Series: Untamed City #1
Published by Harper Collins on September 4, 2012
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In a city of daimons, rigid class lines separate the powerful from the power-hungry. And at the heart of The City is the Carnival of Souls, where both murder and pleasure are offered up for sale. Once in a generation, the carnival hosts a deadly competition that allows every daimon a chance to join the ruling elite. Without the competition, Aya and Kaleb would both face bleak futures—if for different reasons. For each of them, fighting to the death is the only way to try to live.
All Mallory knows of The City is that her father—and every other witch there—fled it for a life in exile in the human world. Instead of a typical teenage life full of friends and maybe even a little romance, Mallory scans quiet streets for threats, hides herself away, and trains to be lethal. She knows it's only a matter of time until a daimon finds her and her father, so she readies herself for the inevitable.While Mallory possesses little knowledge of The City, every inhabitant of The City knows of her. There are plans for Mallory, and soon she, too, will be drawn into the decadence and danger that is the Carnival of Souls.
From Melissa Marr, bestselling author of the Wicked Lovely series and Graveminder, comes a brand-new tale of lush secrets, dark love, and the struggle to forge one's own destiny.
Note from Wendy, May 2015:
I received notice from a complainant in a lawsuit against Harper Collins that this title was changed from Carnival of Souls to Carnival of Secrets (Untamed City #1). Tonya reviewed this three years ago, so I was surprised that anyone noticed or cared about something so trivial in the scheme of things, particularly when that is not a unique title nor phrase. But you can read about how all this began in all its ugly glory on Bookalicious, where Pam describes the stronger language used with reviewers in cease and desist letters back in 2012.
Whatever you think of the lawsuit, the fact remains that the title of the book has changed, so I’ve edited the post title to reflect that and have also added this note solely so any readers looking for our review of that book know they’re not reading a review of a different book–no more, no less. The rest of Tonya’s text remains the same as it was originally written.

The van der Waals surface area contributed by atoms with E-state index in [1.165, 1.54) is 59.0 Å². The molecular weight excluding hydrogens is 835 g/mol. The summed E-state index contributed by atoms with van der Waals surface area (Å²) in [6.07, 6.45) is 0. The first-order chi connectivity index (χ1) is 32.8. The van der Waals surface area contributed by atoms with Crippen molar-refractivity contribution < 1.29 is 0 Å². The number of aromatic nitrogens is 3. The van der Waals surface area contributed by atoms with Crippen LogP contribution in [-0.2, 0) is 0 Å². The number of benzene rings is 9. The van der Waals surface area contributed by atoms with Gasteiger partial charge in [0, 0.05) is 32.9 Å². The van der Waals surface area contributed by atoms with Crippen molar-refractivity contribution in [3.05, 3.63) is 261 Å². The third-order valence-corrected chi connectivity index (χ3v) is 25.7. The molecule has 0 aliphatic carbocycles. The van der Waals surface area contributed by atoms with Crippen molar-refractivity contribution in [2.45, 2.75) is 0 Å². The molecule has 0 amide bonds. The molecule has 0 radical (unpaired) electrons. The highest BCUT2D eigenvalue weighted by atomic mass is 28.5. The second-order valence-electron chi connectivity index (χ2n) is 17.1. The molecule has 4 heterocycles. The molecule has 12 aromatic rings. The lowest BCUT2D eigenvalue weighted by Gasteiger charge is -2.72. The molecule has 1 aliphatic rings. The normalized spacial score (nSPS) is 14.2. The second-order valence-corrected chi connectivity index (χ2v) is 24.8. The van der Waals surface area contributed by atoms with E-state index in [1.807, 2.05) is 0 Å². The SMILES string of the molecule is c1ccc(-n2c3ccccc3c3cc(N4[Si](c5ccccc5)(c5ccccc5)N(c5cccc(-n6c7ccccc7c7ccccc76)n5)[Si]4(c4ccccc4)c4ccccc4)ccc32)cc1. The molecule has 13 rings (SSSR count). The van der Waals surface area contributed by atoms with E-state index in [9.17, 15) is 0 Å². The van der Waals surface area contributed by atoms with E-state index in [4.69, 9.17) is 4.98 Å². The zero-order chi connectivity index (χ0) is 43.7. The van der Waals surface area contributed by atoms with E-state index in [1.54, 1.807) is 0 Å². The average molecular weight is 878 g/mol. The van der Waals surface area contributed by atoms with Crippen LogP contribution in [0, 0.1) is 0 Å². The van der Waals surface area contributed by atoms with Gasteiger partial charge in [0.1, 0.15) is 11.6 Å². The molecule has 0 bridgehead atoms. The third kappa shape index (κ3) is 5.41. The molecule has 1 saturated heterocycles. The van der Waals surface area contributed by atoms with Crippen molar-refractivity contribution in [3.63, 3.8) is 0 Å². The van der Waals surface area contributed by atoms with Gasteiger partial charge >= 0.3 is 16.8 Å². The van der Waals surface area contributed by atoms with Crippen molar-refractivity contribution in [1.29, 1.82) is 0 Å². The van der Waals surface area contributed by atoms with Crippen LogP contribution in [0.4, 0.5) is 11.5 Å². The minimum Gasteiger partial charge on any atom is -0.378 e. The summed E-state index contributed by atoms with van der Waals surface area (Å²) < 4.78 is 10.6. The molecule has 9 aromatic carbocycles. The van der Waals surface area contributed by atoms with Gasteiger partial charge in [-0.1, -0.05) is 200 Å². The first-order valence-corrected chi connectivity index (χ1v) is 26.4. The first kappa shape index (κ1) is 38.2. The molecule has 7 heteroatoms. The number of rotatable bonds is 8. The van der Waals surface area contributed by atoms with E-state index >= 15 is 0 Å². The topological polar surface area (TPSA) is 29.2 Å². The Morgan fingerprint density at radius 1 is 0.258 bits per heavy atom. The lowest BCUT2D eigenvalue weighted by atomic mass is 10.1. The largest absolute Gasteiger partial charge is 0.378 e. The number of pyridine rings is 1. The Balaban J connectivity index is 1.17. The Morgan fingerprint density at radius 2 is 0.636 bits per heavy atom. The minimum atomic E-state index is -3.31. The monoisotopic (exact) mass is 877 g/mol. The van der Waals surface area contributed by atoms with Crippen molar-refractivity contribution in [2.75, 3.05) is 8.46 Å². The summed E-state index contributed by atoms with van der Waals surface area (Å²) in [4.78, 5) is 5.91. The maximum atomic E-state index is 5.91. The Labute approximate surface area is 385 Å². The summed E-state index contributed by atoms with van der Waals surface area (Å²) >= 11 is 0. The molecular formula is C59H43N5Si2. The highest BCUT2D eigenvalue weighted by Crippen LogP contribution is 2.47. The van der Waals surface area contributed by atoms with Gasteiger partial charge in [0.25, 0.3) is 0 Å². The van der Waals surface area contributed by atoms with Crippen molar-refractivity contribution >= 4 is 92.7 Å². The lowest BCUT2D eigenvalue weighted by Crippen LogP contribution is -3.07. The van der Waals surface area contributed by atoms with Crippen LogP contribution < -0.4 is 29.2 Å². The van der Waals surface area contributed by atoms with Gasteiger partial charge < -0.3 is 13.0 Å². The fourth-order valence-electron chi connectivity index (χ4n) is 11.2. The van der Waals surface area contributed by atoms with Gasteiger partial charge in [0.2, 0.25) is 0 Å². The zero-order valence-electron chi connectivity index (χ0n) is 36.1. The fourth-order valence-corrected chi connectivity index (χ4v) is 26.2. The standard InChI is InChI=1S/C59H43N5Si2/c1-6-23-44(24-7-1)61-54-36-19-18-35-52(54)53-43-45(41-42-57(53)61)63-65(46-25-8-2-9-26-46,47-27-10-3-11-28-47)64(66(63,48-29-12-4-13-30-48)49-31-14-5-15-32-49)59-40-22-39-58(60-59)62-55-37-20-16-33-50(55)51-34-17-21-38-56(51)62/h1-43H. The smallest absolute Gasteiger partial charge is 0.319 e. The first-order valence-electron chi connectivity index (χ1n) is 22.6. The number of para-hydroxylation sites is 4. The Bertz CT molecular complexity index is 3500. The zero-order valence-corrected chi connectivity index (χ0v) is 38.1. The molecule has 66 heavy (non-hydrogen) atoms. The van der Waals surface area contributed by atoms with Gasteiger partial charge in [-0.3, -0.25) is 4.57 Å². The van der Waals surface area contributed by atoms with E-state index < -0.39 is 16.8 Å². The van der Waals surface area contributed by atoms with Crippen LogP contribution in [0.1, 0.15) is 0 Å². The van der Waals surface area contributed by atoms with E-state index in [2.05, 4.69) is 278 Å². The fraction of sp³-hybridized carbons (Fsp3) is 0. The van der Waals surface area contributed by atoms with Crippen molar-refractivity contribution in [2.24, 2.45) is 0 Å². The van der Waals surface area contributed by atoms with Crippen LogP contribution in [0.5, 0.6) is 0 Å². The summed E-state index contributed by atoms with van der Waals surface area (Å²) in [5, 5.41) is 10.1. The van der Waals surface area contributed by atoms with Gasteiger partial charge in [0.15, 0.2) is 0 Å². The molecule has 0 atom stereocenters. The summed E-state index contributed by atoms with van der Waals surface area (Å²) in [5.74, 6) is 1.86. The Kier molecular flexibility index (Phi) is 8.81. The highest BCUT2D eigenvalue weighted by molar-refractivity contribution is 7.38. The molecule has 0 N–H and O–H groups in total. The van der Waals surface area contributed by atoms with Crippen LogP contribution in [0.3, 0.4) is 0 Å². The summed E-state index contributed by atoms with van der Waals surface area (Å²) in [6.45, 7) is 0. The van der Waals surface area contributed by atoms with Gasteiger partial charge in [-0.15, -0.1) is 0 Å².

On the surface, Carnival of Souls appears to be the perfect book for me. Reading the summary, it was as though Melissa Marr had extracted all the best elements from books I’ve loved and combined them into one story that hit all my buttons: fantasy, supernatural elements, intrigue, and a fair bit of forbidden love.
Unfortunately, I found the combination of those factors worked better in theory than on the page.
Several different stories are told simultaneously–that of Mallory, the girl living in the human world with her adoptive witch-father, training every day to fight the daimons whom she’s told are after her, though she has no idea why. Kaleb, who is a lower-class daimon–a dog-like shapeshifter–living in the The City, the heart of the daimon world, and fighting in the life or death competition hosted by the Carnival of Souls for a chance to join the ruling class. Aya, a daimon of the elite class fighting in the competition in order to escape marriage and the subsequent breeding, which would reveal a terrible secret that would get her killed.
I apologize if that was hard to follow; even in summary it seems to be too much information for one story.
In addition to the three main characters, there are two secondary, several other tertiary, and even a couple quaternary (I had to look that up, haha) characters whose backstories are described in detail, for reasons not yet known.
I’ve read Melissa Marr’s Wicked Lovely previously, and loved it as much for Aislinn’s authentic and engaging voice as for the plot. I expected as much from Carnival of Souls, but unfortunately it felt more like character soup. Told in third person POV, there was no real differentiation between any of the characters’ voices that I could discern, and the end result was that I was unable to form much, if any, connection to the characters.
Consequently, Kaleb and Mallory’s romance was flat and awkward, leaning heavily on fate-driven insta-love, and lacking any natural progression through their very limited interactions. That on its own would have been annoying at worst, but coupled with a decision Kaleb makes toward the end of the book, let’s just say I’m not rooting for this couple in any way.
I am, however, interested in how Aya’s and Belias’ relationship plays out, which I found the most interesting of all the stories being told, which will probably be enough to keep me interested in the sequel.
In addition to the wealth of characters, the world building felt a bit overbearing. Told mostly in long paragraphs between dialogue, it read as info-dump rather than an organic reveal within the context of the story.
All in all, Carnival of Souls did not live up to my expectations, though I suppose in an ironic kind of way it did live up to its title–it is a carousel of characters and circumstances, one that left me feeling a little dizzy, and very ready to get off.
This review also appears on GoodReads.